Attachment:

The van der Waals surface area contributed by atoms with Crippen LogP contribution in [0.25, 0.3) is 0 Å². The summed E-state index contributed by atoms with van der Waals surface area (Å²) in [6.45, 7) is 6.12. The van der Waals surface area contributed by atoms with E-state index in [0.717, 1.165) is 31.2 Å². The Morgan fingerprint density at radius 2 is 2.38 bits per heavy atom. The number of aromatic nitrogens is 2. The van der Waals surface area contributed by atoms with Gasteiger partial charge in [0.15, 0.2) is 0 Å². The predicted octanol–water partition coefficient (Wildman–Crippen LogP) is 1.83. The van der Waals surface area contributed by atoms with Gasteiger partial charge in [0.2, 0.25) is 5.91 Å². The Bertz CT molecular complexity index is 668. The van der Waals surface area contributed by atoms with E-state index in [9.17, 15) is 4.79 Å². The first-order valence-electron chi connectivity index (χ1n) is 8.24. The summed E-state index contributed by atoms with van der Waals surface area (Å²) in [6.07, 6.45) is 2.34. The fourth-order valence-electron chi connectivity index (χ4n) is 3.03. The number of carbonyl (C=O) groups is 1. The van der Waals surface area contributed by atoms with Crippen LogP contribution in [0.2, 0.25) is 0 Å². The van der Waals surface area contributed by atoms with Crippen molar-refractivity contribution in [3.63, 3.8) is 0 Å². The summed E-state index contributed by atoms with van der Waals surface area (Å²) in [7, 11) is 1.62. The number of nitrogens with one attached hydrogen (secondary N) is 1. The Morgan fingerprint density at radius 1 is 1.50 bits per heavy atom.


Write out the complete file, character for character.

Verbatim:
The van der Waals surface area contributed by atoms with Crippen LogP contribution in [0.25, 0.3) is 0 Å². The summed E-state index contributed by atoms with van der Waals surface area (Å²) in [6.45, 7) is 6.12. The van der Waals surface area contributed by atoms with E-state index in [0.717, 1.165) is 31.2 Å². The Morgan fingerprint density at radius 2 is 2.38 bits per heavy atom. The number of aromatic nitrogens is 2. The van der Waals surface area contributed by atoms with Gasteiger partial charge in [0.15, 0.2) is 0 Å². The predicted octanol–water partition coefficient (Wildman–Crippen LogP) is 1.83. The van der Waals surface area contributed by atoms with Gasteiger partial charge in [0.2, 0.25) is 5.91 Å². The Bertz CT molecular complexity index is 668. The van der Waals surface area contributed by atoms with E-state index in [9.17, 15) is 4.79 Å². The first-order valence-electron chi connectivity index (χ1n) is 8.24. The summed E-state index contributed by atoms with van der Waals surface area (Å²) in [6.07, 6.45) is 2.34. The fourth-order valence-electron chi connectivity index (χ4n) is 3.03. The number of carbonyl (C=O) groups is 1. The van der Waals surface area contributed by atoms with Crippen LogP contribution in [0.2, 0.25) is 0 Å². The van der Waals surface area contributed by atoms with Crippen molar-refractivity contribution in [3.63, 3.8) is 0 Å². The summed E-state index contributed by atoms with van der Waals surface area (Å²) in [7, 11) is 1.62. The number of nitrogens with one attached hydrogen (secondary N) is 1. The Morgan fingerprint density at radius 1 is 1.50 bits per heavy atom.